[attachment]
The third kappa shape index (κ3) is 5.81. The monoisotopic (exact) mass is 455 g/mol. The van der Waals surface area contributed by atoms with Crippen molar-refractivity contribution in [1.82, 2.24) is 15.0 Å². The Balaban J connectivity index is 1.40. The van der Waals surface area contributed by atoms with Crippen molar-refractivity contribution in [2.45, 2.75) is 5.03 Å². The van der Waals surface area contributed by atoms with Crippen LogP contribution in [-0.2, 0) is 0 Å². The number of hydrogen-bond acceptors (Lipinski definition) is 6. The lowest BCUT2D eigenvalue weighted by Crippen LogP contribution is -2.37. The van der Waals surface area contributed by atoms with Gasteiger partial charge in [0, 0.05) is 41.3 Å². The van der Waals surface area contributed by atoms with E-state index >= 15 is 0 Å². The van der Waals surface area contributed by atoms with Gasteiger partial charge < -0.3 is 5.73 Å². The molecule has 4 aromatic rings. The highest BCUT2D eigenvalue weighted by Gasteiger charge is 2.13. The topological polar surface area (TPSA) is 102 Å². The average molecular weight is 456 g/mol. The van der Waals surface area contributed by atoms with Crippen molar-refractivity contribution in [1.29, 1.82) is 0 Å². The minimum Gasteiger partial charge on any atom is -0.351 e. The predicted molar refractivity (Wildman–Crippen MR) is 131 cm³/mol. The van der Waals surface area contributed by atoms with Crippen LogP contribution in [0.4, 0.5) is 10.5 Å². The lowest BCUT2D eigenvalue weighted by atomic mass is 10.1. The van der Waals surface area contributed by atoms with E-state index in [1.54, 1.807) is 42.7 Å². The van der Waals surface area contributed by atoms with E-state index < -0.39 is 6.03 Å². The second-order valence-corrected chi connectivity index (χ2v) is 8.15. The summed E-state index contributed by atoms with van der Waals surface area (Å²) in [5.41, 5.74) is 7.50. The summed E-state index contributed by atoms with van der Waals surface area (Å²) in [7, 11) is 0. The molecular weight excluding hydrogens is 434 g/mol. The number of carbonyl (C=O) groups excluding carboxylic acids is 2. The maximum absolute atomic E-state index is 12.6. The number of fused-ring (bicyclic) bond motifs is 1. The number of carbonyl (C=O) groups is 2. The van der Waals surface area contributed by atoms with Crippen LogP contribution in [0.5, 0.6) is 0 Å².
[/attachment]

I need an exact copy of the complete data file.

The third kappa shape index (κ3) is 5.81. The monoisotopic (exact) mass is 455 g/mol. The van der Waals surface area contributed by atoms with Crippen molar-refractivity contribution in [1.82, 2.24) is 15.0 Å². The Balaban J connectivity index is 1.40. The van der Waals surface area contributed by atoms with Crippen molar-refractivity contribution in [2.45, 2.75) is 5.03 Å². The van der Waals surface area contributed by atoms with Crippen LogP contribution in [-0.2, 0) is 0 Å². The number of hydrogen-bond acceptors (Lipinski definition) is 6. The lowest BCUT2D eigenvalue weighted by Crippen LogP contribution is -2.37. The van der Waals surface area contributed by atoms with Gasteiger partial charge in [0, 0.05) is 41.3 Å². The van der Waals surface area contributed by atoms with E-state index >= 15 is 0 Å². The van der Waals surface area contributed by atoms with Gasteiger partial charge < -0.3 is 5.73 Å². The molecule has 4 aromatic rings. The highest BCUT2D eigenvalue weighted by Gasteiger charge is 2.13. The topological polar surface area (TPSA) is 102 Å². The average molecular weight is 456 g/mol. The van der Waals surface area contributed by atoms with Crippen molar-refractivity contribution in [1.29, 1.82) is 0 Å². The minimum Gasteiger partial charge on any atom is -0.351 e. The predicted molar refractivity (Wildman–Crippen MR) is 131 cm³/mol. The van der Waals surface area contributed by atoms with Crippen LogP contribution in [0.4, 0.5) is 10.5 Å². The lowest BCUT2D eigenvalue weighted by atomic mass is 10.1. The van der Waals surface area contributed by atoms with E-state index in [1.54, 1.807) is 42.7 Å². The van der Waals surface area contributed by atoms with E-state index < -0.39 is 6.03 Å². The second-order valence-corrected chi connectivity index (χ2v) is 8.15. The summed E-state index contributed by atoms with van der Waals surface area (Å²) in [5.41, 5.74) is 7.50. The summed E-state index contributed by atoms with van der Waals surface area (Å²) in [7, 11) is 0. The molecular weight excluding hydrogens is 434 g/mol. The number of carbonyl (C=O) groups excluding carboxylic acids is 2. The maximum absolute atomic E-state index is 12.6. The number of fused-ring (bicyclic) bond motifs is 1. The number of carbonyl (C=O) groups is 2. The van der Waals surface area contributed by atoms with Crippen LogP contribution in [0.5, 0.6) is 0 Å².